CyberTech Rambler

April 10, 2008

Why Big Business have big legal department?

Filed under: Uncategorized — ctrambler @ 4:41 pm

One good reason for big business having big legal department that is disproportional to its size is it is getting flank just because it is big. Here is one demonstration of the thing you get when you are big.

Remember that Microsoft was found guilty of antitrust violation? One consequence I was not expecting is some MEP (Member of European Parliament) asking the EC (European Commission) on whether that is sufficient ground to bar Microsoft from EC contracts (See this groklaw article). The grounds for excluding Microsoft is from Article 93:

Candidates or tenderers shall be excluded from participation in a procurement procedure if:

(b) they have been convicted of an offence concerning their professional conduct by a judgment which has the force of res judicata;

(c) they have been guilty of grave professional misconduct proven by any means which the contracting authority can justify;

I am going to assume that “candidates” means any entity bidding for a job and “tenderers” as entity that is currently holding a “contract” with the EC. This means they can be either companies or persons. When referred to a person, provision (b) and (c) is relatively straightforward, especially if you are a professional and your professional body kick you out or have been judged to had “failed to discharge one’s duty properly”. When referred to a small company, the provisions are normally clear coz small companies are usually ‘one-trick pony’, providing only one particular services and more or less behave like an single individual.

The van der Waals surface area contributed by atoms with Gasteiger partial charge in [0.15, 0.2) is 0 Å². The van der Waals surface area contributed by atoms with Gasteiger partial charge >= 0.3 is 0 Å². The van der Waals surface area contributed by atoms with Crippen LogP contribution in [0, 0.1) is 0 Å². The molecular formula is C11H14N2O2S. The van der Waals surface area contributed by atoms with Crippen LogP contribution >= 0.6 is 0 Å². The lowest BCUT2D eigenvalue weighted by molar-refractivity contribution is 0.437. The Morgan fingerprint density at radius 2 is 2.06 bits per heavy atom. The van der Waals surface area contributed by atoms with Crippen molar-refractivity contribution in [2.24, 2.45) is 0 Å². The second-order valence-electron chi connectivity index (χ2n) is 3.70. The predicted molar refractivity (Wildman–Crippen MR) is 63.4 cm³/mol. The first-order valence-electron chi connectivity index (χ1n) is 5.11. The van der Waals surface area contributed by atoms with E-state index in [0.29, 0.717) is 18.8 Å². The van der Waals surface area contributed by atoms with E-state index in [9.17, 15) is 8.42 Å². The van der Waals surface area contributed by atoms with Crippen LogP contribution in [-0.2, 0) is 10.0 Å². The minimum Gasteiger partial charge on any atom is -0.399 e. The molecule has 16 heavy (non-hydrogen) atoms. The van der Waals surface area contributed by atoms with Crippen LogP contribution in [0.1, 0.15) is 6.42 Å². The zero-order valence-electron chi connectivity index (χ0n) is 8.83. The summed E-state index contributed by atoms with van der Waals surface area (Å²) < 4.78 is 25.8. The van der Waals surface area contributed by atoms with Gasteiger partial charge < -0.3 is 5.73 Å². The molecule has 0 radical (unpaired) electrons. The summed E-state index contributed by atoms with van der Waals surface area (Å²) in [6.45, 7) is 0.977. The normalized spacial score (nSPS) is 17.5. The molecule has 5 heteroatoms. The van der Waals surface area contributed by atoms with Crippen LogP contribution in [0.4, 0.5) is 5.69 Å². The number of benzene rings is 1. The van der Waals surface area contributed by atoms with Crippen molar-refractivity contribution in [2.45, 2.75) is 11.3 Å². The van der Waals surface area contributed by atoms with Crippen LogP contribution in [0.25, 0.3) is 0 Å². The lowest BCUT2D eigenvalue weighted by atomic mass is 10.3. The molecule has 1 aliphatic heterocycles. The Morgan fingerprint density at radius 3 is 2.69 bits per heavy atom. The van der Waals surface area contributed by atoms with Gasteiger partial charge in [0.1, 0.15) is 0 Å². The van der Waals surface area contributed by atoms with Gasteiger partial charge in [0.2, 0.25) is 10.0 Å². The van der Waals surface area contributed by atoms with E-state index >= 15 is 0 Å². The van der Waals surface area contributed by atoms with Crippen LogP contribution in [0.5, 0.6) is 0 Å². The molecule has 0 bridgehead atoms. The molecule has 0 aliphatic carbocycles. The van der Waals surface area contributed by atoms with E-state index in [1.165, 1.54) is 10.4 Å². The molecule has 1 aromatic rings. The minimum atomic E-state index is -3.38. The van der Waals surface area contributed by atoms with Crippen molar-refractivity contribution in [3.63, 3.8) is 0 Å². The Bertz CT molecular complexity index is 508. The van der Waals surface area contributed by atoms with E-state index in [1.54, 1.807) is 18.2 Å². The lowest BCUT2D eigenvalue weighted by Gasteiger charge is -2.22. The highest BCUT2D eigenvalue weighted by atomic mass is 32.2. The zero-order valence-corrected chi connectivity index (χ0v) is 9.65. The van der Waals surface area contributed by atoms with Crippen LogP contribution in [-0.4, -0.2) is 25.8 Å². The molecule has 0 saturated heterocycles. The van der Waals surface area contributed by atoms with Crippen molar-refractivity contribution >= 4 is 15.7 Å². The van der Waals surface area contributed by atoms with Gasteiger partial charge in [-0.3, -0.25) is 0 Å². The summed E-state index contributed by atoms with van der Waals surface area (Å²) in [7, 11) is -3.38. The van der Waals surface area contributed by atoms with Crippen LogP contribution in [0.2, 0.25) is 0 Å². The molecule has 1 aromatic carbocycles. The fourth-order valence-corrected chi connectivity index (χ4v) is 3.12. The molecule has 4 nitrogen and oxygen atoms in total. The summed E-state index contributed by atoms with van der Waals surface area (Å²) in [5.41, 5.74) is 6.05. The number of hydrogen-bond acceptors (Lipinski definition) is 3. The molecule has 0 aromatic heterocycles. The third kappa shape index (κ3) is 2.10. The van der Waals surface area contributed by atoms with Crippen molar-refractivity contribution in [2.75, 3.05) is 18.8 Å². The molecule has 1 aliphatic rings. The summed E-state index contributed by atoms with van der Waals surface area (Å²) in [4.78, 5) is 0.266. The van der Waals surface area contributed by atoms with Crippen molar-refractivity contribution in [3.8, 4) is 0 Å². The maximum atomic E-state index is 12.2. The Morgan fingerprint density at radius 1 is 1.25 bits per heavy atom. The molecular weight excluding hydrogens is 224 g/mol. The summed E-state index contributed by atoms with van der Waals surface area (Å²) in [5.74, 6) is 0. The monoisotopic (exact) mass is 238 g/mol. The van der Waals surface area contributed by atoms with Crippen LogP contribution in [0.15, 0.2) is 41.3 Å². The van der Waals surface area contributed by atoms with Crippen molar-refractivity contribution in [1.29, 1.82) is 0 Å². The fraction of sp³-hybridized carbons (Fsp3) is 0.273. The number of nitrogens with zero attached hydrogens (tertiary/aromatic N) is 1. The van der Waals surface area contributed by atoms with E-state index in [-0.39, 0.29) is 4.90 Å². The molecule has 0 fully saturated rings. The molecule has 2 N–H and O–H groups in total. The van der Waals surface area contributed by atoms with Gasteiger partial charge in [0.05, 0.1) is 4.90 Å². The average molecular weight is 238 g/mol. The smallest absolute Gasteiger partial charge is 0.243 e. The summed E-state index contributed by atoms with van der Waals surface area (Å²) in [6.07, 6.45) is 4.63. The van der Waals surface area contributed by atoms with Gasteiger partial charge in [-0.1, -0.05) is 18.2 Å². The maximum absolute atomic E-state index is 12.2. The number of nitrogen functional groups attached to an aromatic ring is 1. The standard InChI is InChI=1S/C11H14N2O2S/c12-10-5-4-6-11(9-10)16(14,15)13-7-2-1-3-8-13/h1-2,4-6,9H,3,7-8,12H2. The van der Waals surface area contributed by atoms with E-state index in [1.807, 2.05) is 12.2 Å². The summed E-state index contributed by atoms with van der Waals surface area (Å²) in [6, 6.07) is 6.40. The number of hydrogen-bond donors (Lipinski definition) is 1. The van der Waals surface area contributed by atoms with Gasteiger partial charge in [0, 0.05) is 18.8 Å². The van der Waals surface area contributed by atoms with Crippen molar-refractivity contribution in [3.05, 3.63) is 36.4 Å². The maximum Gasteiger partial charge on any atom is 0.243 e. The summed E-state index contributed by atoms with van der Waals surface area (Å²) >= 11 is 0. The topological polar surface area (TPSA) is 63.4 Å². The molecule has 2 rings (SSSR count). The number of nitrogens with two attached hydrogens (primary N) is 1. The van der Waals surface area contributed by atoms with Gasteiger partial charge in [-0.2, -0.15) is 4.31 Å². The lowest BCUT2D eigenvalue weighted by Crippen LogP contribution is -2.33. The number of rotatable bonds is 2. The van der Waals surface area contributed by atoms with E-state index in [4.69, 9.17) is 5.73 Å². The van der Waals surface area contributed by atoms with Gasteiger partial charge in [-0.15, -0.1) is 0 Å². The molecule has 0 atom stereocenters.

Things are getting more blur with increasing company size. It is difficult to define “professional misconduct” for medium size companies who provide several distinct services. Is it fair to exclude a mid-size company for just one misconduct in several distinct services or should the exclusion be limited to that one service only? One can argue that even if the professional misconduct is limited to one service, it may be justifiable to exclude the company altogether since there is likely to be cross-over of personnels in the different services. Practically speaking, it is also easy for mid-size company to keep their nose clean.

However, for big companies like Microsoft, excluding the company because it behave wrongly in one of the tens of services it provide is unfair. Furthermore, if you do enforce the exclusion of a company for a small misconduct in any service, you will find that all big companies have to be excluded as one time or another they fell foul of the provisions.

Sure, you can find big, I mean really big, professional misconduct where the whole company must be excluded. One example is Anderson, the accountancy firm involved in the Enron scandal. That is why such provision still have to be kept on the book

Finally, why does this have to do with big business having big legal departments? They need more staffs to help them defend themselves when they find themselves in such a bind.

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